I recently went to the Jeff Koons sculpture exhibition at the Ashmolean Museum in Oxford. It was a bit of a coup to get such a prominent artist to give a show there. Koons is famous for being very kitsch, and also famous for very high prices, and I wasn’t sure if I would like the art on show or not. The critics seem divided about the quality and relevance of his work.
Photography was permitted, so it was out with my trusty mobile phone. One of the exhibits is a large steel ballerina that is lacquered with transparent colour. I loved the reflections and distortions in the highly polished surface. There’s a bit of Dali in the “melting” reflection of the painting on the wall. I was chastised by the attendant for getting too close*. I apologised and moved away.
I was also chastised by another attendant for getting too close* to this Spalding-branded basketball floating in a state of equilibrium. The ball is filled with distilled water and hovers in a salt water/fresh water gradient. It was loaned by its American owner. I’m guessing that it had to be sent empty and refilled in Oxford, so what arrived was a tank, a stand and the ball. Seems like not much for £17 million dollars!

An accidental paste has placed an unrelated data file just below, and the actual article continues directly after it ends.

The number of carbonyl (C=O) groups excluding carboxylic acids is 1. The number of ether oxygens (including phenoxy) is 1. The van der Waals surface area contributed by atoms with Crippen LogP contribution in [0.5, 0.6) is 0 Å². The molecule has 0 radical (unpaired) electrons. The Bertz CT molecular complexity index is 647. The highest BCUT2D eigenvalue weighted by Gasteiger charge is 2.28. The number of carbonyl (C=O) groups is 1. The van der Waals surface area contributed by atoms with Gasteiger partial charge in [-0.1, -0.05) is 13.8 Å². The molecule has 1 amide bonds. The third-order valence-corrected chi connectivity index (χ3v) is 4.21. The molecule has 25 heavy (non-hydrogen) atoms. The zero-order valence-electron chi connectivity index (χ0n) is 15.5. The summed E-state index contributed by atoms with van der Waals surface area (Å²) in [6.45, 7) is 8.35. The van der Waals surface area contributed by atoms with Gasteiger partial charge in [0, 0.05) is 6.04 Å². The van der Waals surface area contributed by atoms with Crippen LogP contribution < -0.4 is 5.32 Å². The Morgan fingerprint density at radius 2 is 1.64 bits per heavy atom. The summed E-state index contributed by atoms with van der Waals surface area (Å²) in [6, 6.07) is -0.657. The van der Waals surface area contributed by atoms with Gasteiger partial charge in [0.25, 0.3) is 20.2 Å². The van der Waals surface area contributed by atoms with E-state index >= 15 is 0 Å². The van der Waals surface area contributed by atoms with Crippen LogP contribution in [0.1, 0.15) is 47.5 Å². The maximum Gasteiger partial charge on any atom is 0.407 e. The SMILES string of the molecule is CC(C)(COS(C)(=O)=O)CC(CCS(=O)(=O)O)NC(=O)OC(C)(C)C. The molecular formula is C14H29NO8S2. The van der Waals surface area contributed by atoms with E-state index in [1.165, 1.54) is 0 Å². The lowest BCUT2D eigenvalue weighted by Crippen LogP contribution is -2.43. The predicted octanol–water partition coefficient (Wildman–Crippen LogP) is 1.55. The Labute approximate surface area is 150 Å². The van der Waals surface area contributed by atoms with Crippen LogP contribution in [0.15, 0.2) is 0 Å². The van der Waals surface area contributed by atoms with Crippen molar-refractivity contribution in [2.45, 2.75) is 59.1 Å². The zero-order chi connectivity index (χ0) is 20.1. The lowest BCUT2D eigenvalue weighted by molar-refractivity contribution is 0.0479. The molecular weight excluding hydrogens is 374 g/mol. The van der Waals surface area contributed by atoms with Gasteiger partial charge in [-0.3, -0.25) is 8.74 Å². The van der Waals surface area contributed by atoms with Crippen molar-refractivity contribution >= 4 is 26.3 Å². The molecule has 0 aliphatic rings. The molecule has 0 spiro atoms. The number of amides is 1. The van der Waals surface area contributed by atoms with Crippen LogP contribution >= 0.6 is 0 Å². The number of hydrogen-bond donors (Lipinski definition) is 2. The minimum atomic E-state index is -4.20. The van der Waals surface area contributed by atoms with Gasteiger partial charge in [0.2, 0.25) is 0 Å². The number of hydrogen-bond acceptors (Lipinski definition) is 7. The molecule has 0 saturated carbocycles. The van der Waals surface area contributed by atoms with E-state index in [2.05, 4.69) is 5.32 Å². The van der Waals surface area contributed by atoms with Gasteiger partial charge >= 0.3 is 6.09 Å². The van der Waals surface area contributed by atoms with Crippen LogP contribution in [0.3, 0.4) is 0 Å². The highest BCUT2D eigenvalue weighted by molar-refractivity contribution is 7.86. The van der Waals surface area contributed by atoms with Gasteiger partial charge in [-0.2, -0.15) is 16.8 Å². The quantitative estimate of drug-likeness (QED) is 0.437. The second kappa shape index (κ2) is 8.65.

The works were lit with quite directional spotlights, and I found the interplay of shadows a bit more interesting than some of the works. This is the shadow cast by a “balloon rabbit” made of steel. The white line is the one you must not cross. The floorboards made for a strong diagonal.
After the Jeff Koons show I met my wife and we went for a meal. The restaurant had the most extraordinary wallpaper in the loos, and the way it wrapped round corners gave a strange perspective to the faces. It distorted reality in a similar way to the Jeff Koons show. Accidental art?
* I have heard it said that, “It is easier to gain forgiveness than permission.”